SCOTTSDALE, Ariz. – The body of perhaps the greatest hitter in baseball history, Hall of Famer Ted Williams, is now suspended upside-down in a 9-foot vat of liquid nitrogen at minus 320 degrees, sharing his resting place with three other corpses and five heads.

Williams' death on July 5 at age 83 and the widely reported family feud that has ensued have unexpectedly elevated the profile of cryonics – the peculiar, fringe practice of freezing a dead body to preserve it for the future when, with new technologies and medical advances, it might be “resuscitated.” It has also raised the specter of a future in which the dead can be cloned.

The premiere outfit in human cryonics (though it does have competition) is the Alcor Life Extension Foundation in Scottsdale, Ariz. It offers clients the service of preserving their body in liquid nitrogen for $120,000. Or if they prefer, they can have just their head frozen at a reduced rate of $50,000. The nonprofit organization promises to hold these parts indefinitely (with backup energy systems in case of power outages) until such time when doctors can revive the persons and provide them with a brand-new laboratory-grown body or repair the old corpse through the use of still-undeveloped nanotechnology and molecular genetics “to enjoy youth and health indefinitely.”

Actually, “corpse” is a word Alcor officials shun. Alcor calls its customers “patients” and says on its Web site: “[P]ersons in cryonic suspension should be considered potentially ‘alive’ now and measures must be taken to keep them that way, so they can become the citizens of the future.”

Beloved Boston Red Sox slugger Williams became “citizen” No. 50 of Alcor at the request of his son John Henry Williams. But the thought of her father's icy grave has pained Barbara Joyce Williams-Ferrell, the daughter of his first marriage who claims her father wanted to be cremated and who is seeking a judge in Florida's Citrus County Court to order her father's remains retrieved from Alcor.

Williams-Ferrell told reporters her half-brother, John Henry Williams, has visions of medicine being able to resurrect her father to play a few more innings, perhaps a century from now. Or perhaps he might sell the “Splendid Splinter's” DNA to in-vitro fertilization customers who would like “little Ted Williamses” of their own, hitting .400 through technological wizardry-like cloning.

Alcor president Jerry Lemler could not be reached for comment, but he has publicly denied that his company will provide samples of its dead, frozen “patients” for cloning.

Alcor's scientific advisory board, however, is headed by Michael West, president and CEO of Advanced Cell Technology, the renegade Massachusetts company trying to mass-produce cloned human embryos to cull for their stem cells and a leading spokesman for human cloning.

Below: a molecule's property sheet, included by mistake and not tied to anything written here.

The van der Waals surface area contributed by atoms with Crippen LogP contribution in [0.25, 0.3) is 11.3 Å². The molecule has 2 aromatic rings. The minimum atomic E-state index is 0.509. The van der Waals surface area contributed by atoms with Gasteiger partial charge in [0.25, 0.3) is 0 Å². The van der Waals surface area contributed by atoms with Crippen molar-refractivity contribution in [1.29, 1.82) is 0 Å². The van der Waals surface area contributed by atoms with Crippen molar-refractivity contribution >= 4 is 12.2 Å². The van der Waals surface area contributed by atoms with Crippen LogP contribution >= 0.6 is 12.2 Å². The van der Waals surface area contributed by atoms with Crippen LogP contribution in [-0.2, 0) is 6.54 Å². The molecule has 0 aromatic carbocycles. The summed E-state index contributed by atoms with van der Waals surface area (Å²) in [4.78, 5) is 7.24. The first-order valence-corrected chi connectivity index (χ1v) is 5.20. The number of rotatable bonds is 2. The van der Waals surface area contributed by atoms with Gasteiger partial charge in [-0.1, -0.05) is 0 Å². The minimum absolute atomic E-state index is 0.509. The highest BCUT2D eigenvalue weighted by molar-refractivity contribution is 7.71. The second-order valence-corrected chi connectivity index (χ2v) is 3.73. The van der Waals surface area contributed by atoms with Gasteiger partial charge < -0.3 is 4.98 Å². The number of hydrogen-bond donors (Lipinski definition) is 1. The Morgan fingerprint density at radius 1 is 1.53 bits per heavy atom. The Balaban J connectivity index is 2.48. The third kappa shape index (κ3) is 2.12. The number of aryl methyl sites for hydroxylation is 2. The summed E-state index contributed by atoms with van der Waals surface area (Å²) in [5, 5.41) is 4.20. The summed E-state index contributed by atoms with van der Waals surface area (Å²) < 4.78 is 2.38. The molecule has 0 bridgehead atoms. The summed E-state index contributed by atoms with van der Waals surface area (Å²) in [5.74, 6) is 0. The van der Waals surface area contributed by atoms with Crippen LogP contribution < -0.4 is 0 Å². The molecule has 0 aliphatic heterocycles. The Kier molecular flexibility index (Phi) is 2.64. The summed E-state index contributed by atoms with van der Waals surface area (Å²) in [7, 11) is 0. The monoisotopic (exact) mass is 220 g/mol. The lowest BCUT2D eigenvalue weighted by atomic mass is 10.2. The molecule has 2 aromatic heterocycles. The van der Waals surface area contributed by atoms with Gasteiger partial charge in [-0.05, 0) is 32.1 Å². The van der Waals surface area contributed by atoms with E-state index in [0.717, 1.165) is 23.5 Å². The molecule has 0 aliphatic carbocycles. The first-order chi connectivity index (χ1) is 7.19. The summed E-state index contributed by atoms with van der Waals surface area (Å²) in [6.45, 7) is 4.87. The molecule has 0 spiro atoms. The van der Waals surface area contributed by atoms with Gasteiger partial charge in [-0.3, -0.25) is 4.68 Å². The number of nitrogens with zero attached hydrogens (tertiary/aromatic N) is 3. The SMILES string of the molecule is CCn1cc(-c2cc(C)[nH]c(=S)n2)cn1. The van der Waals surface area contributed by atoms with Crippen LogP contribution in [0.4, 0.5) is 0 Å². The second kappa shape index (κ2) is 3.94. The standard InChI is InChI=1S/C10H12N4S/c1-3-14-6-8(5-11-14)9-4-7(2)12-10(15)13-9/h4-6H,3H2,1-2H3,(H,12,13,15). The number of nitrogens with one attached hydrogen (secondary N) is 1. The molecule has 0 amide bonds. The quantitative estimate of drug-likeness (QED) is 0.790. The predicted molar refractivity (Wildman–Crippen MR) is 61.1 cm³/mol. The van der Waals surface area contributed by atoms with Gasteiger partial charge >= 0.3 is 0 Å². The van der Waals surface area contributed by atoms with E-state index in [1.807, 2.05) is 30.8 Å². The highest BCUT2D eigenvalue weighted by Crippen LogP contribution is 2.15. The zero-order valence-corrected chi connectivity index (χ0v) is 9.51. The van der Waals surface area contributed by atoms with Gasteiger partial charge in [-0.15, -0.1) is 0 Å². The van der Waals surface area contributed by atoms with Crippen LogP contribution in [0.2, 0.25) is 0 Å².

The Science

Cloning the dead is not purely hypothetical. Scientists have already cloned dead animals using living cells culled from their bodies shortly after death, rapidly cooled in liquid nitrogen to attempt to prevent damaging ice crystal formation (just the sort of technology employed on slugger Williams' body.)

And Italian researchers reported in the July issue of the journal Biology of Reproduction that they created cloned lambs from dead sheep cells. The researchers at the University of Teramo and other institutions first killed the lamb cells by exposing them to extremes of temperature, then cloned them.

As for cloning dead humans, “scientifically, it's possible,” said David Prentice, professor of medical and molecular genetics at Indiana State University School of Medicine. “What you need is all of the genetic material of the person you want to clone.”

But securing a usable DNA sample is only the first step, he added. Beyond that, the odds against any human clone begin to soar. Considering risks of malformation, miscarriage and death shortly after birth, Prentice said, “It's unsafe to be a clone. Your chances of survival are very slim.”

Poor odds have not deterred some who wish to clone the dead, however. It's difficult to estimate how many people would be interested in cloning their deceased relatives, but their numbers probably rank somewhere between those of infertile couples who want to use cloning technology and homosexuals who want to clone themselves.

One of the first to try to try it was Mark Hunt, a Charleston, W.Va., attorney and former state legislator who lost his 10-month-old baby boy, born in 1999. Andrew Hunt died following surgery to correct a random heart defect.